IMF Raises Nigeria’s Growth Forecast To 2.5%
The International Monetary Fund has raised Nigeria’s growth forecast for 2021 to 2.5 per cent from 1.5 per cent earlier announced in January.
It disclosed this in its World Economic Outlook for April with the theme ‘Managing divergent recoveries’, which was released on Tuesday.
The report also projected a 16 per cent consumer price for the country in 2021.
While projecting an improved global growth, the IMF noted that it was one year since COVID-19 was declared a global pandemic.
However, it added, the outlook presented daunting challenges related to divergences in the speed of recovery both across and within countries and the potential for persistent economic damage from the crisis.
Part of the report read, “After an estimated contraction of –3.3 per cent in 2020, the global economy is projected to grow at six per cent in 2021, moderating to 4.4 per cent in 2022.
“The contraction for 2020 is 1.1 percentage points smaller than projected in the October 2020 World Economic Outlook, reflecting the higher-than-expected growth outturns in the second half of the year for most regions after lockdowns were eased and as economies adapted to new ways of working.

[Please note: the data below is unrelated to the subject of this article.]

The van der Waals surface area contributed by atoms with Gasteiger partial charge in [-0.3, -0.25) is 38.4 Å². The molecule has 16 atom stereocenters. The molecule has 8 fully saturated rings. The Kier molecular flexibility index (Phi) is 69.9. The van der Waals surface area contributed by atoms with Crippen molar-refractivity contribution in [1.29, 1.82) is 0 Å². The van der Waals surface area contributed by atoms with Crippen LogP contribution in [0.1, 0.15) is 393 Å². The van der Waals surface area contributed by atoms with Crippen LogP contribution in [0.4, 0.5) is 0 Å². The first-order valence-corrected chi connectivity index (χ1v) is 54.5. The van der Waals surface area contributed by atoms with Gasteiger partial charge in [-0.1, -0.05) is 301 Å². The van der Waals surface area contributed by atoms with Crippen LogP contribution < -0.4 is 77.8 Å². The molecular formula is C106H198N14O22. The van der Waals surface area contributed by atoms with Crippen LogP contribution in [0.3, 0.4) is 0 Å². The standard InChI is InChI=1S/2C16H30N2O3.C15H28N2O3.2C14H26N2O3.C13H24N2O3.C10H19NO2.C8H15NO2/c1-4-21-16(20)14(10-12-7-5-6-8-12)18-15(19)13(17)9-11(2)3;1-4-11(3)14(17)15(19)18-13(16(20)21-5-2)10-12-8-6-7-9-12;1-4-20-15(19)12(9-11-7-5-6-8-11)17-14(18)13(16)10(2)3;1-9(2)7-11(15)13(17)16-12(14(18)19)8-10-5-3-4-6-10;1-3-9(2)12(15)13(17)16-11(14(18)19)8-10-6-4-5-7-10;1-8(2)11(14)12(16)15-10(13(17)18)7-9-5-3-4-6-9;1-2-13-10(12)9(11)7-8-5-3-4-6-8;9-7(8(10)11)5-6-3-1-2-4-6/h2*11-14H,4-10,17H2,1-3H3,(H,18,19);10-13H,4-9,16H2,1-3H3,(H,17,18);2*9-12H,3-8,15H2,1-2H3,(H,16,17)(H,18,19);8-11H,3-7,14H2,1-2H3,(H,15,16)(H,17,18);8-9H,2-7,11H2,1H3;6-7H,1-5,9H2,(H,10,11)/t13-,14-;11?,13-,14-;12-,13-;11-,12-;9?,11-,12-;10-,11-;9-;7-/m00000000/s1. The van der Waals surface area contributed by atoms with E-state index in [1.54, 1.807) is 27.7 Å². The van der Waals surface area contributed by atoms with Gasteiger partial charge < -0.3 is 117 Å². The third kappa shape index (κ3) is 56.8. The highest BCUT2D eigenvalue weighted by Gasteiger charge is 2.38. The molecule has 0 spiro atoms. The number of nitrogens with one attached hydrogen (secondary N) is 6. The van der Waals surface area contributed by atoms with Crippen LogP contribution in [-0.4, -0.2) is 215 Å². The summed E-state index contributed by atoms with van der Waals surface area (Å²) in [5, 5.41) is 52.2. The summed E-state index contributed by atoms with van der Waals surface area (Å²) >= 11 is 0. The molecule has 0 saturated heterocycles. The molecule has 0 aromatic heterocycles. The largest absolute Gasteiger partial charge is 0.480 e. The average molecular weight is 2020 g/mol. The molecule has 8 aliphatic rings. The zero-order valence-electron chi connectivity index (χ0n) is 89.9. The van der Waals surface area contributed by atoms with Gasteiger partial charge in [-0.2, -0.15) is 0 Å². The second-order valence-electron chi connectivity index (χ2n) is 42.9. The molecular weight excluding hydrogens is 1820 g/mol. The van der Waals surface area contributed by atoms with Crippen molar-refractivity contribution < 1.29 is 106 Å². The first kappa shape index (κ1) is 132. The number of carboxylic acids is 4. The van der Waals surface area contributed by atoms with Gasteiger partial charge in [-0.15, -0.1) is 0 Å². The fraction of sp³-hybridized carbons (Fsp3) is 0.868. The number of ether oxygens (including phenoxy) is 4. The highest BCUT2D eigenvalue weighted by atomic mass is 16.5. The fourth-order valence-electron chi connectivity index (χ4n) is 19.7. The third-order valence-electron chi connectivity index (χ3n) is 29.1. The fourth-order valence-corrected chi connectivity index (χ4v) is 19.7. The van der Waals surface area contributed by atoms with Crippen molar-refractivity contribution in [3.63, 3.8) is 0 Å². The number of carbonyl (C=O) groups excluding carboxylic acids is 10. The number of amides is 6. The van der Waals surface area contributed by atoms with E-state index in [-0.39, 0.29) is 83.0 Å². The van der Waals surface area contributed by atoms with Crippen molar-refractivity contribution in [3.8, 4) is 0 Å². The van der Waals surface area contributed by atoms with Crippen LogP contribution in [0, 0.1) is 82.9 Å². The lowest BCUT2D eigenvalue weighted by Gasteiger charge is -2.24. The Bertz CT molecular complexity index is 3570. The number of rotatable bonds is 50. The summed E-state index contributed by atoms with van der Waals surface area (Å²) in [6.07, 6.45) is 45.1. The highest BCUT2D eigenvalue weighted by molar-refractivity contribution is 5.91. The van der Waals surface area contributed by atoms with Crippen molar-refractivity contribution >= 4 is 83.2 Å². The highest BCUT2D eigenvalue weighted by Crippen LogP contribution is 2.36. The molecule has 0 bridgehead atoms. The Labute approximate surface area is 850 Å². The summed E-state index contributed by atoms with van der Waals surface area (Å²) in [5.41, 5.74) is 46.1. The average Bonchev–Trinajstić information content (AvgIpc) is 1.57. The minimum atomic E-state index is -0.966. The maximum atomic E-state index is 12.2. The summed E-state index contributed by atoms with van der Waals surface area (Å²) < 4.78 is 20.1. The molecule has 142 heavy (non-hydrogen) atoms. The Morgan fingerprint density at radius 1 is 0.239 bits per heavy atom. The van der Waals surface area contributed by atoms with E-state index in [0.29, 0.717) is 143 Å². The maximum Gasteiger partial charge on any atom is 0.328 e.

“The projections for 2021 and 2022 are 0.8 percentage point and 0.2 percentage point stronger than in the October 2020 WEO, reflecting additional fiscal support in a few large economies and the anticipated vaccine-powered recovery in the second half of the year.”
It added, “Global growth is expected to moderate to 3.3 per cent over the medium term – reflecting projected damage to supply potential and forces that predate the pandemic, including aging-related slower labour force growth in advanced economies and some emerging market economies.
“Thanks to unprecedented policy response, the COVID-19 recession is likely to leave smaller scars than the 2008 global financial crisis.
“However, emerging market economies and low-income developing countries have been hit harder and are expected to suffer more significant medium-term losses.”
On the impact of vaccines, the report said financial conditions in low-income countries generally did not respond as much as conditions in emerging markets did to monetary policy surprises by the Federal Reserve or ECB, or to news about US economic activity or COVID-19 vaccines.
It stated, “There are, however, some exceptions. First, positive vaccine news in 2020 lifted 10-year government bond yields, on average, in the five low-income countries with data series (Ghana, Kenya, Nigeria, Uganda, Vietnam).
“Second, positive ECB monetary policy surprises tend to lift six-month government bond yields, on average, in the three low-income countries with data (Nigeria, Rwanda, Zambia).